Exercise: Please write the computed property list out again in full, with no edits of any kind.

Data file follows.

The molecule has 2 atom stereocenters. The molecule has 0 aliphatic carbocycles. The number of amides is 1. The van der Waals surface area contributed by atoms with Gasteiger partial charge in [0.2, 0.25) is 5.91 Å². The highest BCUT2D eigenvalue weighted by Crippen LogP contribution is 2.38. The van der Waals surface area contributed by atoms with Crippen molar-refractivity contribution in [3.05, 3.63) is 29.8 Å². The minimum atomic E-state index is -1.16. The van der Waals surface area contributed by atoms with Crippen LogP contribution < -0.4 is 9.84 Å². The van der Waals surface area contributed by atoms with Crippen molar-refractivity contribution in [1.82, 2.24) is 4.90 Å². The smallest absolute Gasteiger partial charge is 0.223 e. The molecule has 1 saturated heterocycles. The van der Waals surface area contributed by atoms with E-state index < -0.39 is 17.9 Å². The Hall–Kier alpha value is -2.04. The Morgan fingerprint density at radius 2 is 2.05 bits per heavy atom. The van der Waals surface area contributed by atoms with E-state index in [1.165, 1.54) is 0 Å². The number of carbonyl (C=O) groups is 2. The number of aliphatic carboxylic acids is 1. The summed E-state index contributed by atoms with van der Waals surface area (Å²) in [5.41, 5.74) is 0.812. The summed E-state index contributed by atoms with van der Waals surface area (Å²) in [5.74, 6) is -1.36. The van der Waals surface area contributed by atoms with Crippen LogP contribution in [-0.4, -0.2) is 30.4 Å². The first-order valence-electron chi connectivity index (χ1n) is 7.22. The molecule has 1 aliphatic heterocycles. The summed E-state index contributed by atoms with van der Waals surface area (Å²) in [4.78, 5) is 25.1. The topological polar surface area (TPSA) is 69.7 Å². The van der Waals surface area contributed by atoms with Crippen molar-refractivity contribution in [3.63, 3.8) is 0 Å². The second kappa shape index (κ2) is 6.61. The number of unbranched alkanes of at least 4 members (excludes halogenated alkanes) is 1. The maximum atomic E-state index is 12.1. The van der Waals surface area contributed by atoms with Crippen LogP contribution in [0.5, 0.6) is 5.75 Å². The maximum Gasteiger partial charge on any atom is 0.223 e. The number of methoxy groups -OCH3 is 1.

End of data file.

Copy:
The molecule has 2 atom stereocenters. The molecule has 0 aliphatic carbocycles. The number of amides is 1. The van der Waals surface area contributed by atoms with Gasteiger partial charge in [0.2, 0.25) is 5.91 Å². The highest BCUT2D eigenvalue weighted by Crippen LogP contribution is 2.38. The van der Waals surface area contributed by atoms with Crippen molar-refractivity contribution in [3.05, 3.63) is 29.8 Å². The minimum atomic E-state index is -1.16. The van der Waals surface area contributed by atoms with Crippen LogP contribution < -0.4 is 9.84 Å². The van der Waals surface area contributed by atoms with Crippen molar-refractivity contribution in [1.82, 2.24) is 4.90 Å². The smallest absolute Gasteiger partial charge is 0.223 e. The molecule has 1 saturated heterocycles. The van der Waals surface area contributed by atoms with E-state index < -0.39 is 17.9 Å². The Hall–Kier alpha value is -2.04. The Morgan fingerprint density at radius 2 is 2.05 bits per heavy atom. The van der Waals surface area contributed by atoms with E-state index in [1.165, 1.54) is 0 Å². The number of carbonyl (C=O) groups is 2. The number of aliphatic carboxylic acids is 1. The summed E-state index contributed by atoms with van der Waals surface area (Å²) in [5.41, 5.74) is 0.812. The summed E-state index contributed by atoms with van der Waals surface area (Å²) in [5.74, 6) is -1.36. The van der Waals surface area contributed by atoms with Crippen LogP contribution in [-0.4, -0.2) is 30.4 Å². The first-order valence-electron chi connectivity index (χ1n) is 7.22. The molecule has 1 aliphatic heterocycles. The summed E-state index contributed by atoms with van der Waals surface area (Å²) in [4.78, 5) is 25.1. The topological polar surface area (TPSA) is 69.7 Å². The van der Waals surface area contributed by atoms with Crippen molar-refractivity contribution in [3.63, 3.8) is 0 Å². The second kappa shape index (κ2) is 6.61. The number of unbranched alkanes of at least 4 members (excludes halogenated alkanes) is 1. The maximum atomic E-state index is 12.1. The van der Waals surface area contributed by atoms with Crippen LogP contribution in [0.5, 0.6) is 5.75 Å². The maximum Gasteiger partial charge on any atom is 0.223 e. The number of methoxy groups -OCH3 is 1.